These freshly commissioned snapshots of life during the crisis, featuring actors performing from their homes, will be livestreamed in three instalments over the next month. Given the profound difficulties the industry faces I really want to be encouraging about the first episode – but there were issues that cannot be ignored.
Recent events laid bare how deficient Australia is when it comes to recording theatrical performance. No one expects the quality of London’s National Theatre Live, but a subsidised theatre company should be able to produce something slicker than this.
Amateurish bloopers piled up even before any actor appeared on screen. Viewers were emailed the wrong Vimeo link. Countdown music stopped and started without warning. Director Bridget Balodis’ intro referred to the COVID-19 crisis as “more like a seismic shift than a sudden earthquake” (surely a tautology).
The monologues themselves had histrionic potential that was initially marred by extended buffering and visual lag which made the whole thing look as if it were being broadcast from the Moon.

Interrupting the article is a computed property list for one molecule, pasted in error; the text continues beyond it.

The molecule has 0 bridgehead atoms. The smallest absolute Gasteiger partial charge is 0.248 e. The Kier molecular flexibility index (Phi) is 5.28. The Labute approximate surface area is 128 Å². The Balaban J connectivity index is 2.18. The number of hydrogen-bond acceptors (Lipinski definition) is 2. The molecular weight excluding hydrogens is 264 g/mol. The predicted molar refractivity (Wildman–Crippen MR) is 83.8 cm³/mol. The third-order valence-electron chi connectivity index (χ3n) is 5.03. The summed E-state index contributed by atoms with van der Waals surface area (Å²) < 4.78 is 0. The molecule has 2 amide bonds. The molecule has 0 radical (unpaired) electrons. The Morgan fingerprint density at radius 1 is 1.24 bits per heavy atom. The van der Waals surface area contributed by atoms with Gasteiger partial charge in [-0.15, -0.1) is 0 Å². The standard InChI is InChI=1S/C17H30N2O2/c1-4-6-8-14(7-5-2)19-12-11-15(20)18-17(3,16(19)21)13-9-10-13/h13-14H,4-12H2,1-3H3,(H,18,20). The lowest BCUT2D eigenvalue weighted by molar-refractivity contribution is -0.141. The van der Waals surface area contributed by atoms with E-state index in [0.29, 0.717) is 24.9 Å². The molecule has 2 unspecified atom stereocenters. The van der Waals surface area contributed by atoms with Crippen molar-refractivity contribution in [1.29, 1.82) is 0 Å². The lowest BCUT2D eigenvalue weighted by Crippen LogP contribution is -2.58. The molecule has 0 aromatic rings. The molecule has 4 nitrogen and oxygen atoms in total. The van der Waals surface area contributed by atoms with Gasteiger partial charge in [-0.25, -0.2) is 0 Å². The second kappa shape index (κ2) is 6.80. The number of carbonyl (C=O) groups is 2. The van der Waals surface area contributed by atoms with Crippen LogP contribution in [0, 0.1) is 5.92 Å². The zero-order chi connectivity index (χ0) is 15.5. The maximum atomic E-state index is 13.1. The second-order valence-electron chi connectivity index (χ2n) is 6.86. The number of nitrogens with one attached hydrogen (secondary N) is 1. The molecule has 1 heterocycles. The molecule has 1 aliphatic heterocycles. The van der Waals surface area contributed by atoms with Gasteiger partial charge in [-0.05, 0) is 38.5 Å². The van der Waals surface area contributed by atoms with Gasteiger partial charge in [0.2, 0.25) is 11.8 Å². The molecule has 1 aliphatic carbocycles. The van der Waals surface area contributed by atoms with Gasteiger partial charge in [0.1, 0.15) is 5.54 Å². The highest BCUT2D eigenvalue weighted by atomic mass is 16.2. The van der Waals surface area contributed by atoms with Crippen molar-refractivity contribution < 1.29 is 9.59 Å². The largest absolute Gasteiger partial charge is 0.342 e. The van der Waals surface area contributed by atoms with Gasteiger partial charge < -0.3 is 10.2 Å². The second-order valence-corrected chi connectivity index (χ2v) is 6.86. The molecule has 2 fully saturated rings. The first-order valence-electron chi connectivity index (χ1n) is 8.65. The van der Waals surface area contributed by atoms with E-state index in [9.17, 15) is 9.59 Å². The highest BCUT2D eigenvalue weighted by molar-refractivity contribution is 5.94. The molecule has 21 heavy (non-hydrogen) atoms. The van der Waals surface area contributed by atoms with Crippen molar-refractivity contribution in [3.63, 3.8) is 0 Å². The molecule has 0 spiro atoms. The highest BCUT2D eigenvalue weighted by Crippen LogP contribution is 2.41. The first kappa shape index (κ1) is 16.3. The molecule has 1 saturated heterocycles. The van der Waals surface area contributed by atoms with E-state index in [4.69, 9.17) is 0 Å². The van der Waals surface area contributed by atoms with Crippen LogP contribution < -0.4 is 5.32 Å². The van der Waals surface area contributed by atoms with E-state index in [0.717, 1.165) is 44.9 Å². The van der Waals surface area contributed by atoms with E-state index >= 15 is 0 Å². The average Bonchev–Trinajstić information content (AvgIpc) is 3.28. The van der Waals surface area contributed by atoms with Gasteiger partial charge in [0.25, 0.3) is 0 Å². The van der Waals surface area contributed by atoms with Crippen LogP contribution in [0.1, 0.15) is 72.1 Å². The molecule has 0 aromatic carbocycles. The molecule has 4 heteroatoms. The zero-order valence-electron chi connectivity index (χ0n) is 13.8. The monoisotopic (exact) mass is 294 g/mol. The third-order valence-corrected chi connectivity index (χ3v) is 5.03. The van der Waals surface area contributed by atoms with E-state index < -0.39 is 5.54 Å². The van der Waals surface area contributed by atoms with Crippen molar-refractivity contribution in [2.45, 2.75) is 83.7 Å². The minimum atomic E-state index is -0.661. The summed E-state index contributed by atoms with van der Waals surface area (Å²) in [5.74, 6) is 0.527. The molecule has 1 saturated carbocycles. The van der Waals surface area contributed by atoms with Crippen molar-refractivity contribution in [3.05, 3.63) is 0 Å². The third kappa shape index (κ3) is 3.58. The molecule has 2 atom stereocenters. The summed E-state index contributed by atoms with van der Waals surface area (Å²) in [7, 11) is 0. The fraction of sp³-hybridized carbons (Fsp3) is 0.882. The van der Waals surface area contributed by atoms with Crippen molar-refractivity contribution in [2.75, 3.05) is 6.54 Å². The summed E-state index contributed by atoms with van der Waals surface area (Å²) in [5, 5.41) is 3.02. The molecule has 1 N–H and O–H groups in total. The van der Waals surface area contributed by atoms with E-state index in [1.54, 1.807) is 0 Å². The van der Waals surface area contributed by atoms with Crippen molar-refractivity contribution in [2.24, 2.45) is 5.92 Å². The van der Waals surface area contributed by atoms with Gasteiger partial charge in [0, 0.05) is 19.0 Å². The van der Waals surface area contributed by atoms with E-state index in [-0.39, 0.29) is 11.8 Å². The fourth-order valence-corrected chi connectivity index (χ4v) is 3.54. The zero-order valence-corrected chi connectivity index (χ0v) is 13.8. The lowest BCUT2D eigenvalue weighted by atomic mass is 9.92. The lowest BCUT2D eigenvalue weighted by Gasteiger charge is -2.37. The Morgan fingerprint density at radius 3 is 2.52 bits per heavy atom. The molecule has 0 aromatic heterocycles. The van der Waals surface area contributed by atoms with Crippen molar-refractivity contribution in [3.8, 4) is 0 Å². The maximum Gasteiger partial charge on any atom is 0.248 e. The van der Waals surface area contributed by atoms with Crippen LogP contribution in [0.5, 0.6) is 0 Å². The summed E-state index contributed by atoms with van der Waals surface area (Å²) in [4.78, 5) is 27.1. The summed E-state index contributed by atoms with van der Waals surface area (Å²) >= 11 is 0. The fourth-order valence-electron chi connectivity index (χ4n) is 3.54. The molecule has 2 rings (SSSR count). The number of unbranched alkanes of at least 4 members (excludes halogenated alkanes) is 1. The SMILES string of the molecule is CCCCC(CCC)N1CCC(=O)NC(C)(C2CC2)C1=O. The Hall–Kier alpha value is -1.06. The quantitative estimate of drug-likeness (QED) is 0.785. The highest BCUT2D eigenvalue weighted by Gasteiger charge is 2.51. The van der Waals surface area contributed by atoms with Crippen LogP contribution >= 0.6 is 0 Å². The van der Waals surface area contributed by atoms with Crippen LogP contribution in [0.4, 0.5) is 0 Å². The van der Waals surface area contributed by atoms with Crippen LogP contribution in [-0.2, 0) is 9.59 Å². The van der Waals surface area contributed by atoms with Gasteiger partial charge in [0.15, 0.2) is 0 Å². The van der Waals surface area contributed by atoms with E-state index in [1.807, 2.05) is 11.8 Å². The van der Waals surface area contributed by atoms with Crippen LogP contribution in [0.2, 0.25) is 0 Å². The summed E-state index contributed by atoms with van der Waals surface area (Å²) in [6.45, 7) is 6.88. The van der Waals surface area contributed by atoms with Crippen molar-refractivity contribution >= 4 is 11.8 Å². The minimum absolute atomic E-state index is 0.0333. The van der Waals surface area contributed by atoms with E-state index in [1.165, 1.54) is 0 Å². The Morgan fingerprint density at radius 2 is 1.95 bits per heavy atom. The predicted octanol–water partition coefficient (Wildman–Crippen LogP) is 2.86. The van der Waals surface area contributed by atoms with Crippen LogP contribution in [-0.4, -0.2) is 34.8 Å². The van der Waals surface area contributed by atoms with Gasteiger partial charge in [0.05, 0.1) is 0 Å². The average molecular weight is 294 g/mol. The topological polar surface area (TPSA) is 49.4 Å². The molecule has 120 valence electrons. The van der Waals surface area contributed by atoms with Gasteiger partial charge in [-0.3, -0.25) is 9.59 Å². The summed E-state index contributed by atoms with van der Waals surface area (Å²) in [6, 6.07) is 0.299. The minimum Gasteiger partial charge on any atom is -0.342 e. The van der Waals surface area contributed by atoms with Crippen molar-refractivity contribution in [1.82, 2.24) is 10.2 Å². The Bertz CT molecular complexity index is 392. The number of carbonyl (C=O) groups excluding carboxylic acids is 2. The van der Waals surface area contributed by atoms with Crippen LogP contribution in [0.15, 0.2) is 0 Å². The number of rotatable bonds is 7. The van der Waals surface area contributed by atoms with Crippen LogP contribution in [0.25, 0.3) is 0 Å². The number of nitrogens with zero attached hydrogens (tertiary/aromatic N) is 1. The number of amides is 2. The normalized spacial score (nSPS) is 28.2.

On a second (and crystal clear) viewing, though, writing and acting talent were obvious, offering a sincere and affecting attempt to embody the complex psychological rigours of lockdown.
Daniel Schlusser portrayed a frustrated clown, cut off from his audience, speculating desperately about whether he performed an essential service. Sophie Ross convinced as an overburdened paralegal working from home amid an uptick in insolvency cases, while musing on the ethics of corporate drudgery.
And Henry Tseng, as an anaesthetist on the front line of the war against the virus, vividly sketched the stress of anticipating public health disaster, as well as the relief of “the best anticlimax we could have had” after the effectiveness of our nation’s response became clear.
Problems with The Lockdown Monologues make their own case for a response: urgent and targeted government funding to help theatre companies adapt.
Theatre is challenging to capture on screen (even London’s National Theatre Live can’t always translate the magic of the real thing, as its recording of A Streetcar Named Desire with Gillian Anderson demonstrates), but it must be done if we’re to allow our stories, and Australian experiences of this crisis, to be shared through live performance at this time.
These snippets are a small step in the right direction.